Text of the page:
U.S. lawmakers are considering strengthening a law aimed at fighting human trafficking. They held a hearing on the issue late Monday, as VOA's Deborah Tate reports from Capitol Hill.
Senator Dick Durbin, an Illinois Democrat and chairman of the Senate Judiciary subcommittee that deals with human trafficking issues, underscored the seriousness of the problem. "It is estimated that one million people are trafficked across international borders each year, pressed into labor or servitude or commercial sex by the use of force, fraud or coercion. Human trafficking represents commerce in human misery," he said.
The United States is a signatory to the UN Protocol Against Trafficking in Persons, and it passed its first major anti-trafficking law in 2000.
Some provisions of the law are set to expire this year, and Durbin wanted an update from the Bush administration on how effective the measure has been as lawmakers consider proposals to renew it.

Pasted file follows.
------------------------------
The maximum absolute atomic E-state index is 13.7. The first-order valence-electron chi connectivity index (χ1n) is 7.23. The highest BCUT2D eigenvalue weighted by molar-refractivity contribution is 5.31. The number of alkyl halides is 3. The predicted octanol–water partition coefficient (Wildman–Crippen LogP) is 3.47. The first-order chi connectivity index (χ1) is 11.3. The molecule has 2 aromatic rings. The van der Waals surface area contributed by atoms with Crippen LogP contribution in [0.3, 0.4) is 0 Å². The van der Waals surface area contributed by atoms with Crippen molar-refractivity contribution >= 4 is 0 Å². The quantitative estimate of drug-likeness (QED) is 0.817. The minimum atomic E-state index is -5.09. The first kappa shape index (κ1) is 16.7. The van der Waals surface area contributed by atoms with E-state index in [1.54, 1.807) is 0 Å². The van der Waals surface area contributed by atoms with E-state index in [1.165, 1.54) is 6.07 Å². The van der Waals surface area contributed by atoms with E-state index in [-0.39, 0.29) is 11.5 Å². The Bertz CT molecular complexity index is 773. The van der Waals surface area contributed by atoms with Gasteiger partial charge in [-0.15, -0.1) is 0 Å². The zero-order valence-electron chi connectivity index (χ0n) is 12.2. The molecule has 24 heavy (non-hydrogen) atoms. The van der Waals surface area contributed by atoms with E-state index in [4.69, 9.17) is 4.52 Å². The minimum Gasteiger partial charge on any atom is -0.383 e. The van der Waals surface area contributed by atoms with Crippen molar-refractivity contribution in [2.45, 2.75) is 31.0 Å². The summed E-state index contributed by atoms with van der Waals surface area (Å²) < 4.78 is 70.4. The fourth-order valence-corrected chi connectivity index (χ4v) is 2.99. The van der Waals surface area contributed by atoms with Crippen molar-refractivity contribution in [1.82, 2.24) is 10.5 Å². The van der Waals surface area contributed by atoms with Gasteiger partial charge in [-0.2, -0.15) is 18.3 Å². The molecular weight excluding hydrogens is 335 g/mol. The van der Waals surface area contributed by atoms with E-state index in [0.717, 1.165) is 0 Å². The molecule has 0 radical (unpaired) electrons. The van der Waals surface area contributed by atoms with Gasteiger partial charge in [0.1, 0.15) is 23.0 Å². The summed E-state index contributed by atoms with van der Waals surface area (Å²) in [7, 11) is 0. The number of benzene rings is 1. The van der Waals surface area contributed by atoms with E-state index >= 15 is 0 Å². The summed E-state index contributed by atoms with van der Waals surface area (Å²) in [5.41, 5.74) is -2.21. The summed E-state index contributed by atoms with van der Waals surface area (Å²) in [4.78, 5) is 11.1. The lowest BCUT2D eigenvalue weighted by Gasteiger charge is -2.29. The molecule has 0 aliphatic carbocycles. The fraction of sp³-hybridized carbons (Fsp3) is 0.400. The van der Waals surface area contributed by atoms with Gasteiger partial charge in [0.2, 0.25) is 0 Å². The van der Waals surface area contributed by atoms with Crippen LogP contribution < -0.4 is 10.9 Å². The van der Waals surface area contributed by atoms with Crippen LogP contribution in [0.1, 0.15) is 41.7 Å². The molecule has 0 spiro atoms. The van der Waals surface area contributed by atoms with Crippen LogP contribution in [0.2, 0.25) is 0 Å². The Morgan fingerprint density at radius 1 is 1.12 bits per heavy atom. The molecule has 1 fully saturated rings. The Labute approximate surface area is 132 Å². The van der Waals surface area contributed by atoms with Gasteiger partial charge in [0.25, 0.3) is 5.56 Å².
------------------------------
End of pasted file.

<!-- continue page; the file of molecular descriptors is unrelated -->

Deputy Assistant Attorney General for Civil Rights Grace Chung Becker says the law has been very successful. "In conjunction with the U.S. attorney's offices around the country, the civil rights division has increased by 600 percent the number of human trafficking cases filed in court in the last six years. From 2001 to today, we have initiated some 725 investigations. Last year, we received one of the highest sentences ever in a sex trafficking case for two of our lead defendants, 50 years of imprisonment," he said.
But Katherine Kaufka, supervising attorney at the Counter-Trafficking Services Program at the National Immigrant Justice Center in Chicago, says the law fails to protect trafficking victims. "Approximately 15,000 to 18,000 men, women and children are trafficked in the United States every year. However, since the passage of the TVPA [Trafficking Victims Protection Act] six years ago, almost 400 cases have been prosecuted on human trafficking charges, and approximately 1,500 trafficking visas have been issued. While it was the intent of the statute to punish traffickers and protect victims, these statistics show that we have failed to fulfill our goals. We believe the principal cause of this failure is that the burdens placed on victims is just too high," he said.
Kaufka called on Congress to include provisions aimed at protecting trafficking victims when it reauthorizes the law.
Senator Durbin agreed that human trafficking cases can be difficult to prosecute because victims are often reluctant to talk to law enforcement out of fear of arrest or deportation.